This is an action for personal injuries, consequential damages, and loss of consortium, alleged to have been caused by the explosion of a bomb on the second floor of the Suffolk County Courthouse on April 22, 1976. Besides the city, the defendants are the individuals who, at that time, were the members of the Suffolk County Courthouse Commission and the superintendent of the building. The bombing of the courthouse preceded the effective date of St. 1978, c. 512, Sections 15 & 16, which eliminated the general rule of municipal immunity. See Vaughan v. Commonwealth, 377 Mass. 914 (1979). 1. The counts against the city were properly dismissed on motion under Mass.R.Civ.P. 12(b) (6), 365 Mass. 755 (1974), not only for the reason given by the judge (namely, that the operation of the courthouse is governmental rather than proprietary in nature), but also, in the opinion of a majority of the panel, for the reason that, under the provisions of St. 1939, c. 383, Section 1, which established the courthouse commission, the city does not have control of the maintenance or operation of the courthouse. See Reitano v. Haverhill, 309 Mass. 118 (1941); Molinari v. Boston, 333 Mass. 394 , 395-396 (1955); Whitney v. Worcester, 373 Mass. 208 , 213-214 (1977). 2. Because the 1978 legislation established a definitive policy with respect to the personal tort liability of public officers and employees (see G. L. c. 258, Section 2, inserted by St. 1978, c. 512, Section 15), we infer, by analogy to the Vaughan case, that the liability of the individual defendants is to be governed by the law in effect before Morash & Sons v. Commonwealth, 363 Mass. 612 (1973), and the Whitney case. Consequently, the individual defendants, as public officers, may well be "liable only for their own acts of misfeasance in connection with ministerial matters." Whitney v. Worcester, 373 Mass. at 220, quoting from Fulgoni v. Johnston, 302 Mass. 421 , 423 (1939). It may be unlikely that the plaintiffs will be able to prove a set of facts entitling them to recovery under such a test. The allegations of the complaint constitute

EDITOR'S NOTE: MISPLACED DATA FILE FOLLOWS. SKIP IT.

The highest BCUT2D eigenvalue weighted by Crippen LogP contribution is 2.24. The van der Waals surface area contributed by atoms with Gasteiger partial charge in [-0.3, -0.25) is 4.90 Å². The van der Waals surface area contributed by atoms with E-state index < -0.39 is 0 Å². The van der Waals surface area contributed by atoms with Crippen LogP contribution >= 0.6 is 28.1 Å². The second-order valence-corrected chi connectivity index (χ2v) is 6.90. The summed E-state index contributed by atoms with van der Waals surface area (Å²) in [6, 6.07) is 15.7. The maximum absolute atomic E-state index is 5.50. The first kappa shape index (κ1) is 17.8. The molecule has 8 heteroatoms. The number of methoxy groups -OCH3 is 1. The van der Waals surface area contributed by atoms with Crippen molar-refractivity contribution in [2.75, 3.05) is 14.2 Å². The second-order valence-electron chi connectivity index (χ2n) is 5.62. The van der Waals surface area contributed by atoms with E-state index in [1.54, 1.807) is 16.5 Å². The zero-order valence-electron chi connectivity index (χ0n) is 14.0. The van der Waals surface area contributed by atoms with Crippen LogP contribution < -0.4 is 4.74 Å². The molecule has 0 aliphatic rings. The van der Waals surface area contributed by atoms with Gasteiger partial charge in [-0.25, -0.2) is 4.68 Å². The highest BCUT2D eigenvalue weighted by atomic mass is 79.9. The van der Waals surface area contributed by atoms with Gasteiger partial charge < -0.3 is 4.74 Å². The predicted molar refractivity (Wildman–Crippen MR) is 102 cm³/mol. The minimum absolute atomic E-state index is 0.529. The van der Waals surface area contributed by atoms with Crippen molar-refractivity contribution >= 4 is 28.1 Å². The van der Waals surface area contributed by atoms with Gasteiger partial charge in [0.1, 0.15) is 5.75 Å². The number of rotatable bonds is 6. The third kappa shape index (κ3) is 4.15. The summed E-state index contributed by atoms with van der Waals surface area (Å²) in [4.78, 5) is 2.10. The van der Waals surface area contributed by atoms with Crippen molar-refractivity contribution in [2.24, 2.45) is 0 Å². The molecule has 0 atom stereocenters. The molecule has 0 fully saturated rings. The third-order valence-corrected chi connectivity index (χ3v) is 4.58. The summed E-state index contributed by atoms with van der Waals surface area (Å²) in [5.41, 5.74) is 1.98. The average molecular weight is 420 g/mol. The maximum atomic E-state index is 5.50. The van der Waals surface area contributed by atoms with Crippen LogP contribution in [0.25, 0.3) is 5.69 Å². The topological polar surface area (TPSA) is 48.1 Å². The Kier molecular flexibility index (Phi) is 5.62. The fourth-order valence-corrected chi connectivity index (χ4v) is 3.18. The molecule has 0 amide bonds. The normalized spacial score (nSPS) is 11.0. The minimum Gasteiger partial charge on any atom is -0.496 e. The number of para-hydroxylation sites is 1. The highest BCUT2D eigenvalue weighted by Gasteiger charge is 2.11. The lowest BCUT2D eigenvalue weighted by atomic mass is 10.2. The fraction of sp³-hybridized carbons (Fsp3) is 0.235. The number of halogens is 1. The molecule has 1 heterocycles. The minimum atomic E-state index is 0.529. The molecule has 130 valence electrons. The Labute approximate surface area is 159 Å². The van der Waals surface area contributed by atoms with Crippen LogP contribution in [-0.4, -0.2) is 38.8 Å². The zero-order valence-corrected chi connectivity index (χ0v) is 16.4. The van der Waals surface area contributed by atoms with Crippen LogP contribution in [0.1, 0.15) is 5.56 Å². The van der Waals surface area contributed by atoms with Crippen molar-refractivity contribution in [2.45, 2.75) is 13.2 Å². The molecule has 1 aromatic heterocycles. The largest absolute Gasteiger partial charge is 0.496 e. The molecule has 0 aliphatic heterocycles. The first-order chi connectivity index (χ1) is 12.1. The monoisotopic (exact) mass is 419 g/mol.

a distinctly strained attempt to phrase omissions in the language of misfeasance. Compare Desmarais v. Wachusett Regional Sch. Dist., 360 Mass. 591 , 592-593 (1971); Oeschger v. Fitzgerald, 2 Mass. App. Ct. 472 , 475-476 (1974). The standard at the pleading stage, however, is not whether the complaint states facts which, if proved, would require a finding for the plaintiffs, see Howard v. G. H. Dunn Ins. Agency, Inc., 4 Mass. App. Ct. 868 , 869 (1976), but rather whether "it appears beyond doubt that the plaintiff can prove no set of facts in support of his claim which would entitle him to relief." Nader v. Citron, 372 Mass. 96 , 98 (1977). The unreasonably general and vague language used in this complaint to characterize the alleged negligence of the individual defendants is so broad as to permit a wide variety of attempts at supporting proof. Under the present rules we must treat as error the dismissal of the counts against the individual defendants at the pleading stage. While those "[r]ules are not designed to encourage a plaintiff to put in a grievously murky complaint," Charbonnier v. Amico, 367 Mass. 146 , 153 (1975), they do tend to encourage disposition of claims on the merits rather than on the pleadings and hence focus on motions for summary judgment under Mass.R.Civ.P. 56, 365 Mass. 824 (1974), as the primary vehicle for the pretrial disposition of meritless claims. The defendants may also avail themselves of the provision of Mass.R.Civ.P. 12(e), 365 Mass. 756 (1974), relative to motions for a more definite statement. 3. The order allowing the motion to dismiss is affirmed as to the defendant city and is reversed as to the individual defendants.